Choir Tour Day 5 Wishing the Wanamaker Organ Happy Birthday
One hundred years and two days after the Wanamaker Organ, the world’s largest pipe organ, was first heard, the Mormon Tabernacle Choir celebrated the organ’s birthday with a closed concert on Friday, June 25, 2011, the choir’s fifth day of touring.
Four of the five songs performed were accompanied by the centenarian instrument, including director Mack Wilberg’s arrangement of “Guide Us, O Thou Great Jehovah,” which especially featured the organ.
Principal choir organist Richard Elliott performed a solo on the organ. While attending school in Philadelphia, he served as assistant organist for the famed instrument.
The rest of the day was spent traveling to Buffalo, New York, USA, with a brief stop in Palmyra, New York, where choir and orchestra members were able to visit the Sacred Grove and Hill Cumorah.
Tomorrow the choir will rest from performing and prepare for Monday’s concerts at Roy Thomson Hall in Toronto, Canada.
Below, read a blog post about the Mormon Tabernacle Choir’s fifth day on tour, written by choir member and first alto Bonita Cross.
Shuffling Off to Buffalo: Why I Love Traveling with This Group
By Bonita Cross, First Alto
While the planning that goes into a tour is finely tuned to the last detail, one thing we must all keep in mind is that there is nothing so constant as change! The plan was to have the last bus pull out of Philadelphia by 9:15 a.m. What with one city ordinance or another dictating this morning’s set of changes, the final bus pulled out at 10:30. Never a group to let a performance opportunity pass by, choir members sang choruses of “God Be With You Till We Meet Again” in response to requests for a song from passers-by while we waited en masse alongside a busy Philadelphia street. An impromptu barbershop quartet was heard serenading a group in a hotel hallway. “Happy Birthday” greetings were sung in person and over the occasional cell phone. Some members pulled weeds in a convenient hotel flowerbed, others read or visited, professors turned in grades over the Internet. Still others took advantage of one of the group's favorite pastimes: shopping for the perfect souvenir in the hotel gift shop.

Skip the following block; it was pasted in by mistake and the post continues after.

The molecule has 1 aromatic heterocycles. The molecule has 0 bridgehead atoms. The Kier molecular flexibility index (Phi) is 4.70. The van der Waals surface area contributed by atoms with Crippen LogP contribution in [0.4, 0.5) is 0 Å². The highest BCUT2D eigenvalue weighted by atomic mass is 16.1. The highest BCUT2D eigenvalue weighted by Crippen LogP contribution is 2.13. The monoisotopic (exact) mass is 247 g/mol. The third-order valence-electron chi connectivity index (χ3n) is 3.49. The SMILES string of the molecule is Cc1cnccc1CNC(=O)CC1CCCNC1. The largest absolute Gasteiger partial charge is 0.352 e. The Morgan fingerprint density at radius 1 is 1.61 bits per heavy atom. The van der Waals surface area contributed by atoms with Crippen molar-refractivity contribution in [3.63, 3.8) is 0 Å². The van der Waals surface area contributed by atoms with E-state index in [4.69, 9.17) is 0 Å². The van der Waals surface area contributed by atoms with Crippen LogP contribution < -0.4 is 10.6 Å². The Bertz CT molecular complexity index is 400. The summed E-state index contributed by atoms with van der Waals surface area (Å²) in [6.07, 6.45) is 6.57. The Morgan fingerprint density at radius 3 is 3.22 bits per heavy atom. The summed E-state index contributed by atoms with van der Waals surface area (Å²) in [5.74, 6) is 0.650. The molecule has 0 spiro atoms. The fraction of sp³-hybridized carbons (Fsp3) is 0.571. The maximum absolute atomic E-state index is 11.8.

Day 5 Photo Gallery
Once we were finally under way, it seemed that rest was the first order of business. The buses are comfortable and supplied with WiFi. So while some slept, others caught up with e-mail and other vital social networking. Speaking of buses; the line hired for an unprecedented fourth time to transport all 581 travelers is based out of Owosso, Michigan. Each bus sports the name of an honored, real-life Native American chief, such as Chief Saguina, Chief Naiwash and Chief Tecumseh. Three of the drivers have been with us for three tours.
At the wheel of bus 11 is Becky Smith, who has driven for each of the four tours.
“I consider this an honor and a privilege; our company considers it that way too,” she said. “This is considered the highest calling for a trip for any driver. I’ve been on the ’03, ’07, ’09, and now the ’11. I plan on being here for ’13.”
She continued, “For me this is a replenishing. It fills me up instead of taking away. I listen to the choir and get this spiritual experience from being here. When I go home, I tell other drivers they have to sign up for the Mormon trip. They fill you up with good things; you get good music, good food, and you will find 600 new friends when you're done.”
Lunch was a wonderful event. The choir and orchestra were treated to a picnic in the beautiful setting of Cheanago Valley State Park near Binghampton, New York. Catered by a wonderful local caterer, our lunch included salad and rolls, grilled beef and chicken, potatoes, sweet corn on the cob, watermelon, lemonade, and homemade brownies.